“One of the biggest concerns on this project involved the location of the poles and the fact that there were three other 345-kV circuits in that corridor,” he said. “As one of the main corridors in a population­-dense area that’s five circuits wide, we had to be cognizant of what circuits we were working on and how close they were to other circuits. Our team needed to be especially mindful of what was behind and alongside them when positioning our bucket trucks and other equipment.”

The team was prepared to encounter some issues with the landscape during the project—“We’re known as the Granite State because there are lots of rocks all over the place,” Lenahan said—but an unexpected environmental challenge added an extra layer of difficulty.

“After we were awarded the project, the New Hampshire Fish and Game Department enforced some new environmental regulations designed to protect two species of nesting turtles in the state,” both of which are species at risk, Lenahan explained. “Ours was the first Eversource project on which those regulations were applied and it impacted some of the risk and the measures we had to take.” 

One of those measures involved Harlan Electric installing a series of “turtle gates” along access roads on the job site so the protected turtles were prevented from entering their work areas. As a result, “there were anywhere from 10–20 gates we’d have to open and close behind us to get in and out of our work areas, which was time-consuming,” Lenahan said.

The team was also required to lay down extra timber mats—8-inch-thick, 4-foot-long, 16-foot-wide hardwood mats designed to prevent vehicles from damaging wetland areas.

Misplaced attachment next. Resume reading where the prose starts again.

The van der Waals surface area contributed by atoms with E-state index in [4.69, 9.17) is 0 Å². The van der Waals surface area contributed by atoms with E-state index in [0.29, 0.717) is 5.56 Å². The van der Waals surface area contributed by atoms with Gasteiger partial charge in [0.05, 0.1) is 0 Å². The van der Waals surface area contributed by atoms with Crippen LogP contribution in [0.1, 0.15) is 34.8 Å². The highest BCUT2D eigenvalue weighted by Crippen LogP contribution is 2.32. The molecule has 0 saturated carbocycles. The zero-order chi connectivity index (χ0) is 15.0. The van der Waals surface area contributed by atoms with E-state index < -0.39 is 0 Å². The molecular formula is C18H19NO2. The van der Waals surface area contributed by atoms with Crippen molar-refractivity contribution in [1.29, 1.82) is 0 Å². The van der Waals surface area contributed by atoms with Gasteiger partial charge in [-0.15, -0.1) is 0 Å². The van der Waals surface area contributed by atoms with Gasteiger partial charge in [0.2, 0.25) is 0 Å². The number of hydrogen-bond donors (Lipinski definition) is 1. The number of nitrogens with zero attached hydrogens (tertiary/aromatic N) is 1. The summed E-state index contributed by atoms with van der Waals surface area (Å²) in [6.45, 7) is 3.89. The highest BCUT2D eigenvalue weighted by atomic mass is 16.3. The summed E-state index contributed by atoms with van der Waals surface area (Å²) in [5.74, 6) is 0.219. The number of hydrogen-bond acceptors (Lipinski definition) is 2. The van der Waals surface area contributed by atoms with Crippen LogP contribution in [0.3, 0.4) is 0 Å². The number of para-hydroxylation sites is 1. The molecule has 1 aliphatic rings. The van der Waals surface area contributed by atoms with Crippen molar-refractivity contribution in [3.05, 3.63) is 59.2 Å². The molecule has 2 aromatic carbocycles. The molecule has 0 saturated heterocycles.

“We had to put a bridge between our timber mats so that the turtles could go under them,” he said. “We’ve all been through ‘turtle training’ and these aren’t new concepts to contractors in our area, but the requirements for additional mats, turtle bridges and silt fence gates were all new to both our team and Eversource and involved a lot more labor, installation and material than we’d planned.”

With several other 345-kV circuits in the same corridor, Harlan Electric team members had to be mindful of what they worked on and the proximity to other circuits when positioning bucket trucks and other equipment. Photo by Harlan Electric Co.

With several other 345-kV circuits in the same corridor, Harlan Electric team members had to be mindful of what they worked on and the proximity to other circuits when positioning bucket trucks and other equipment. Photo by Harlan Electric Co.

With several other 345-kV circuits in the same corridor, Harlan Electric team members had to be mindful of what they worked on and the proximity to other circuits when positioning bucket trucks and other equipment. Photo by Harlan Electric Co.

Photo by Harlan Electric Co.

A streamlined process